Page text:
“I don’t use any particular colors,” Moody said, “but I like something with a little flash, usually the ones I find in the bargain bin at Walmart. Fire tiger, a crawfish pattern or blue are all good choices. I put out a variety and let the fish tell me what they want. It’s strange to see the same bait being hit by color, but you will see them favor a bait by the depth it’s running.”
Crappie are most likely main-lake residents in August, but Moody still finds success trolling inside the mouths of some of the deeper creeks in addition to main-lake points and pockets. Red-clay banks on the shoreline are a good sign.
Generally, he targets water from 16 to 25 feet deep, but crappie will be suspended from 4 to 6 feet under the surface down to the thermocline, starting out on the shallow end of the spectrum in the morning and progressing deeper throughout the day.
Moody makes certain to pass over any of the 2,500 brush piles he has marked that come near his trolling routes. Crappie often hover over the top of the brush, and the brighter the day, the closer they will be to the brush. As he passes over, he takes careful note of the height of the cover and the running depth of his crankbaits. If necessary, he eases off the trolling speed to guide the plugs safely over.
Make crappie do a double-take
According to guide Eddie Moody, a difference in depth of a few inches can have a big impact in crappie fishing, and giving the fish something they’re not used to seeing can be the difference in getting bit or not.
Those are two reasons why Moody experimented with putting out a few extra baits in his crankbait trolling spread — but not on separate rods. He introduced a No. 6, three-way swivel to his rigs and enhanced his crankbait bite.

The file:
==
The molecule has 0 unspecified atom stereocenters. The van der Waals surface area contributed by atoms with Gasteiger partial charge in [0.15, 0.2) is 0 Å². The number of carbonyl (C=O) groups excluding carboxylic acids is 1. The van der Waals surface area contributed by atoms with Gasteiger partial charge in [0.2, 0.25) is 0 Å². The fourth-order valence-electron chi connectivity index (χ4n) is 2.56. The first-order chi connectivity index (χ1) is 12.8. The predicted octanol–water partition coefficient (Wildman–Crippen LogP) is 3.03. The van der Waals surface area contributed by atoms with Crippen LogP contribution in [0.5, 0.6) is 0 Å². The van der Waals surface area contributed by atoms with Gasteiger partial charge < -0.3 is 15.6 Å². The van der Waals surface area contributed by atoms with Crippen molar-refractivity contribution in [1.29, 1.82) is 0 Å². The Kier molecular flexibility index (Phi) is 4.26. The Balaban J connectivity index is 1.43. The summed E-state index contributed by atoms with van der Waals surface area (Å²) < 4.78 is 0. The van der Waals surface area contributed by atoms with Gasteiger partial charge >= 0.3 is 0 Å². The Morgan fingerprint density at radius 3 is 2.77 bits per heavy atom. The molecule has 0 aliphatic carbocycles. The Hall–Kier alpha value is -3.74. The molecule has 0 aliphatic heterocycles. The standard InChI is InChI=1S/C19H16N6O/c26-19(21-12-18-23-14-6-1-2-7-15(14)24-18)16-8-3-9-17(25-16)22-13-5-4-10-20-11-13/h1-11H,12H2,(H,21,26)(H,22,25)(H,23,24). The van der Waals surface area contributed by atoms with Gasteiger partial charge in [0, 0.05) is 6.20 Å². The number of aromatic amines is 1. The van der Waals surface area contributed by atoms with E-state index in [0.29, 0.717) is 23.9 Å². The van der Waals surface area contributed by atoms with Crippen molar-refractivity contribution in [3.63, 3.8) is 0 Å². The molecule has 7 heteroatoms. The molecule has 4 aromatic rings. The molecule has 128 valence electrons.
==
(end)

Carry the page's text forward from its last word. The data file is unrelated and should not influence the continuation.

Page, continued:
It all goes back to Moody’s dog analogy. Startle a resting dog, and he’s liable to bite, but if two people sneak up on him, he might get really excited. To a three-way swivel, Moody ties a leader about 24 inches long that goes to a crankbait, and he adds another 18-inch section of leader tied to a jig or Roadrunner-type lure.
The crankbait pulls the rig down to its running depth, and the jig flutters below it. Not only does the added bait offer more presence, but it allows for changing the running depth and covering a tiny differences in depth between the other baits.
“You can use the jig to fine-tune a crankbait,” said Moody. “The more or less weight you use, the deeper or shallower it will run. I can also tie a longer leader on one of the jigs, and it’ll run that much deeper. That can make a big difference sometimes. Plus, it’ll tame-down some of the cheaper crankbaits that I use. It takes out the erratic wobble and make it run true.
“Sometimes, I’ll use a straight jig and a curlytail grub and sometimes a Roadrunner, trying to hit all the variations I can, but usually sticking with a 1/16- or 1/8-ounce head. If the fish want to change up depths or baits, I want to have something for them.”